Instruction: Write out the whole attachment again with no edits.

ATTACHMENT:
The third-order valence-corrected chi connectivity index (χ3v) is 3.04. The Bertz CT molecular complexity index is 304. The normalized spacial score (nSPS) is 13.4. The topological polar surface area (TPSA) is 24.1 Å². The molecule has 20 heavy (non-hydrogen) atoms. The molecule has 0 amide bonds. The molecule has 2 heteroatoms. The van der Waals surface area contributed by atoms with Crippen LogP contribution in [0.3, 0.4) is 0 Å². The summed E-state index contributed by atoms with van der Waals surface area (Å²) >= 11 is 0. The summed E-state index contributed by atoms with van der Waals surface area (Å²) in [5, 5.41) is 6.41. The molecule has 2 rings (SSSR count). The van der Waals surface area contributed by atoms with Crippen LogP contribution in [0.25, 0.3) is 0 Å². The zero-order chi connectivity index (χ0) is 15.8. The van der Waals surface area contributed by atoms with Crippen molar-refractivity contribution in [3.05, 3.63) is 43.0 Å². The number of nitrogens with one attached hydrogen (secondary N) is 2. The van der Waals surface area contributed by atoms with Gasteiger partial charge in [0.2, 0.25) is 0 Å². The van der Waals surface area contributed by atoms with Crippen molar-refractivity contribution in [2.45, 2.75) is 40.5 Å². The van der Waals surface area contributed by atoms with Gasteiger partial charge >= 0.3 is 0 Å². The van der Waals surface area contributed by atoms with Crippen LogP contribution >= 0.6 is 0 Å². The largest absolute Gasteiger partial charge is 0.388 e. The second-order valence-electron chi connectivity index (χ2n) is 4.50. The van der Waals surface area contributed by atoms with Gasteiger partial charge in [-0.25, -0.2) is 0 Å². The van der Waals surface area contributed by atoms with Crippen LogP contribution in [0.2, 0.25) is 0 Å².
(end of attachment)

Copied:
The third-order valence-corrected chi connectivity index (χ3v) is 3.04. The Bertz CT molecular complexity index is 304. The normalized spacial score (nSPS) is 13.4. The topological polar surface area (TPSA) is 24.1 Å². The molecule has 20 heavy (non-hydrogen) atoms. The molecule has 0 amide bonds. The molecule has 2 heteroatoms. The van der Waals surface area contributed by atoms with Crippen LogP contribution in [0.3, 0.4) is 0 Å². The summed E-state index contributed by atoms with van der Waals surface area (Å²) >= 11 is 0. The summed E-state index contributed by atoms with van der Waals surface area (Å²) in [5, 5.41) is 6.41. The molecule has 2 rings (SSSR count). The van der Waals surface area contributed by atoms with Crippen LogP contribution in [0.25, 0.3) is 0 Å². The zero-order chi connectivity index (χ0) is 15.8. The van der Waals surface area contributed by atoms with Crippen molar-refractivity contribution in [3.05, 3.63) is 43.0 Å². The number of nitrogens with one attached hydrogen (secondary N) is 2. The van der Waals surface area contributed by atoms with Gasteiger partial charge in [0.2, 0.25) is 0 Å². The van der Waals surface area contributed by atoms with Crippen molar-refractivity contribution in [2.45, 2.75) is 40.5 Å². The van der Waals surface area contributed by atoms with Gasteiger partial charge >= 0.3 is 0 Å². The van der Waals surface area contributed by atoms with Crippen LogP contribution >= 0.6 is 0 Å². The largest absolute Gasteiger partial charge is 0.388 e. The second-order valence-electron chi connectivity index (χ2n) is 4.50. The van der Waals surface area contributed by atoms with Gasteiger partial charge in [-0.25, -0.2) is 0 Å². The van der Waals surface area contributed by atoms with Crippen LogP contribution in [0.2, 0.25) is 0 Å².